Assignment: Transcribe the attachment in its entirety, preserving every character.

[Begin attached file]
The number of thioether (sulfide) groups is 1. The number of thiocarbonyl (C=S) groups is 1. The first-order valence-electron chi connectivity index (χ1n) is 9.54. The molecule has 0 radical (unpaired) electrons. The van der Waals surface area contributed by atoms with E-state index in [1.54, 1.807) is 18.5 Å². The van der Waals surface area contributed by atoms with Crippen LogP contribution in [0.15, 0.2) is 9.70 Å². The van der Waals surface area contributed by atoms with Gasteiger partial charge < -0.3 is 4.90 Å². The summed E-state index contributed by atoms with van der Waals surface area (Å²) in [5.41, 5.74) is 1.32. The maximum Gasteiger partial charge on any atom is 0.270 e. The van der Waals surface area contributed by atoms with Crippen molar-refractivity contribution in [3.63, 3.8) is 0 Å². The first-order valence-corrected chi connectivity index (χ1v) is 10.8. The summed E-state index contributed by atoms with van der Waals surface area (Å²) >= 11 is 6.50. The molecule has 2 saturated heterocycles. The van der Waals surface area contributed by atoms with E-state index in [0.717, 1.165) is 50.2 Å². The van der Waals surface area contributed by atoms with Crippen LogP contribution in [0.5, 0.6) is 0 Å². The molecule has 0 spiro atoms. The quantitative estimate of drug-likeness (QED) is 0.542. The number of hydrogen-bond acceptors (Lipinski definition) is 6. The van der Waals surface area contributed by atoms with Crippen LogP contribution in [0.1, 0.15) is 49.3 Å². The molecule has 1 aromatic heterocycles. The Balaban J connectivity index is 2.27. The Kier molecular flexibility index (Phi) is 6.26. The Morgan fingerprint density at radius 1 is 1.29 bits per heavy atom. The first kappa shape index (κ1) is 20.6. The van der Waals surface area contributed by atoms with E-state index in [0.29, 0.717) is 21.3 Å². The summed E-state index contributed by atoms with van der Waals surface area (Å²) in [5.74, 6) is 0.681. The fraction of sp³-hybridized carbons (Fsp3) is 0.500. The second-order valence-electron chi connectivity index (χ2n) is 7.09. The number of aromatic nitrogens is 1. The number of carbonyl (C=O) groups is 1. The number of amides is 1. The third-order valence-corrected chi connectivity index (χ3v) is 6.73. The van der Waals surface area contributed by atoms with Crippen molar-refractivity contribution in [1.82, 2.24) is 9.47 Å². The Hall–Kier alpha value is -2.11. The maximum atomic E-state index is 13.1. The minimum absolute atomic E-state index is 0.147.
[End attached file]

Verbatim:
The number of thioether (sulfide) groups is 1. The number of thiocarbonyl (C=S) groups is 1. The first-order valence-electron chi connectivity index (χ1n) is 9.54. The molecule has 0 radical (unpaired) electrons. The van der Waals surface area contributed by atoms with E-state index in [1.54, 1.807) is 18.5 Å². The van der Waals surface area contributed by atoms with Crippen LogP contribution in [0.15, 0.2) is 9.70 Å². The van der Waals surface area contributed by atoms with Gasteiger partial charge < -0.3 is 4.90 Å². The summed E-state index contributed by atoms with van der Waals surface area (Å²) in [5.41, 5.74) is 1.32. The maximum Gasteiger partial charge on any atom is 0.270 e. The van der Waals surface area contributed by atoms with Crippen molar-refractivity contribution in [3.63, 3.8) is 0 Å². The first-order valence-corrected chi connectivity index (χ1v) is 10.8. The summed E-state index contributed by atoms with van der Waals surface area (Å²) >= 11 is 6.50. The molecule has 2 saturated heterocycles. The van der Waals surface area contributed by atoms with E-state index in [0.717, 1.165) is 50.2 Å². The van der Waals surface area contributed by atoms with Crippen LogP contribution in [0.5, 0.6) is 0 Å². The molecule has 0 spiro atoms. The quantitative estimate of drug-likeness (QED) is 0.542. The number of hydrogen-bond acceptors (Lipinski definition) is 6. The van der Waals surface area contributed by atoms with Crippen LogP contribution in [0.1, 0.15) is 49.3 Å². The molecule has 1 aromatic heterocycles. The Balaban J connectivity index is 2.27. The Kier molecular flexibility index (Phi) is 6.26. The Morgan fingerprint density at radius 1 is 1.29 bits per heavy atom. The first kappa shape index (κ1) is 20.6. The van der Waals surface area contributed by atoms with E-state index in [0.29, 0.717) is 21.3 Å². The summed E-state index contributed by atoms with van der Waals surface area (Å²) in [5.74, 6) is 0.681. The fraction of sp³-hybridized carbons (Fsp3) is 0.500. The second-order valence-electron chi connectivity index (χ2n) is 7.09. The number of aromatic nitrogens is 1. The number of carbonyl (C=O) groups is 1. The number of amides is 1. The third-order valence-corrected chi connectivity index (χ3v) is 6.73. The van der Waals surface area contributed by atoms with Crippen molar-refractivity contribution in [1.82, 2.24) is 9.47 Å². The Hall–Kier alpha value is -2.11. The maximum atomic E-state index is 13.1. The minimum absolute atomic E-state index is 0.147.